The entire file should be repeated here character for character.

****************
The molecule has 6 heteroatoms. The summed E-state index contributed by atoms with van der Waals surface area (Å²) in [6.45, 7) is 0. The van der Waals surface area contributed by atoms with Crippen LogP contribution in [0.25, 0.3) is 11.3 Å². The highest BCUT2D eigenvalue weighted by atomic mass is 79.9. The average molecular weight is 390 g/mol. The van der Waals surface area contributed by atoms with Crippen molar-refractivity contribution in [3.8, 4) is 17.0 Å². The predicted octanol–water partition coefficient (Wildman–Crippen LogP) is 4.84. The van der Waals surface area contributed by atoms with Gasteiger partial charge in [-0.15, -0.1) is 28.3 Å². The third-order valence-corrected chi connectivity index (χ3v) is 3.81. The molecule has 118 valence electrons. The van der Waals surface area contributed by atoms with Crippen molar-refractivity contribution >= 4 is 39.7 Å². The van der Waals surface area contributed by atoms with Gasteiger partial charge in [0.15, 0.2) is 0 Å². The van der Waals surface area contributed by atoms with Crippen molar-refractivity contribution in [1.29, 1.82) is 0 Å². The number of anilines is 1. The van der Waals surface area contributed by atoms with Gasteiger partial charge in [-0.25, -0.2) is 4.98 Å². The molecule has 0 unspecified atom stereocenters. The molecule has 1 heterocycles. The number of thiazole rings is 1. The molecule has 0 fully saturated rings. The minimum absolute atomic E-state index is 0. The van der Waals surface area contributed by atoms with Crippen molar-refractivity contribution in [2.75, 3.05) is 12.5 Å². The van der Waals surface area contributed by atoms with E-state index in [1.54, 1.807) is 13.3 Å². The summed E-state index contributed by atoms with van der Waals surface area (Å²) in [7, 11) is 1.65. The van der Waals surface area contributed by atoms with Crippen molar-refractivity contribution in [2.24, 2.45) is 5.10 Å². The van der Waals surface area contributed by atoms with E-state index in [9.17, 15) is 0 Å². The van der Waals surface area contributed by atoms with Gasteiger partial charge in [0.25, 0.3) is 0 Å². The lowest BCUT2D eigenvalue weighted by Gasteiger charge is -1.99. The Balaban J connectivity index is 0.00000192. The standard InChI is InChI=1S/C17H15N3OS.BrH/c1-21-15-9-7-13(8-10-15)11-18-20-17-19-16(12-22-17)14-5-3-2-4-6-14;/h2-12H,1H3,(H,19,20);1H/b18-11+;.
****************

The molecule has 6 heteroatoms. The summed E-state index contributed by atoms with van der Waals surface area (Å²) in [6.45, 7) is 0. The van der Waals surface area contributed by atoms with Crippen LogP contribution in [0.25, 0.3) is 11.3 Å². The highest BCUT2D eigenvalue weighted by atomic mass is 79.9. The average molecular weight is 390 g/mol. The van der Waals surface area contributed by atoms with Crippen molar-refractivity contribution in [3.8, 4) is 17.0 Å². The predicted octanol–water partition coefficient (Wildman–Crippen LogP) is 4.84. The van der Waals surface area contributed by atoms with Gasteiger partial charge in [-0.15, -0.1) is 28.3 Å². The third-order valence-corrected chi connectivity index (χ3v) is 3.81. The molecule has 118 valence electrons. The van der Waals surface area contributed by atoms with Crippen molar-refractivity contribution >= 4 is 39.7 Å². The van der Waals surface area contributed by atoms with Gasteiger partial charge in [0.15, 0.2) is 0 Å². The van der Waals surface area contributed by atoms with Crippen molar-refractivity contribution in [1.29, 1.82) is 0 Å². The number of anilines is 1. The van der Waals surface area contributed by atoms with Gasteiger partial charge in [-0.25, -0.2) is 4.98 Å². The molecule has 0 unspecified atom stereocenters. The molecule has 1 heterocycles. The number of thiazole rings is 1. The molecule has 0 fully saturated rings. The minimum absolute atomic E-state index is 0. The van der Waals surface area contributed by atoms with Crippen molar-refractivity contribution in [2.75, 3.05) is 12.5 Å². The van der Waals surface area contributed by atoms with E-state index in [1.54, 1.807) is 13.3 Å². The summed E-state index contributed by atoms with van der Waals surface area (Å²) in [7, 11) is 1.65. The van der Waals surface area contributed by atoms with Crippen molar-refractivity contribution in [2.24, 2.45) is 5.10 Å². The van der Waals surface area contributed by atoms with E-state index in [9.17, 15) is 0 Å². The van der Waals surface area contributed by atoms with Gasteiger partial charge in [0.25, 0.3) is 0 Å². The lowest BCUT2D eigenvalue weighted by Gasteiger charge is -1.99. The Balaban J connectivity index is 0.00000192. The standard InChI is InChI=1S/C17H15N3OS.BrH/c1-21-15-9-7-13(8-10-15)11-18-20-17-19-16(12-22-17)14-5-3-2-4-6-14;/h2-12H,1H3,(H,19,20);1H/b18-11+;.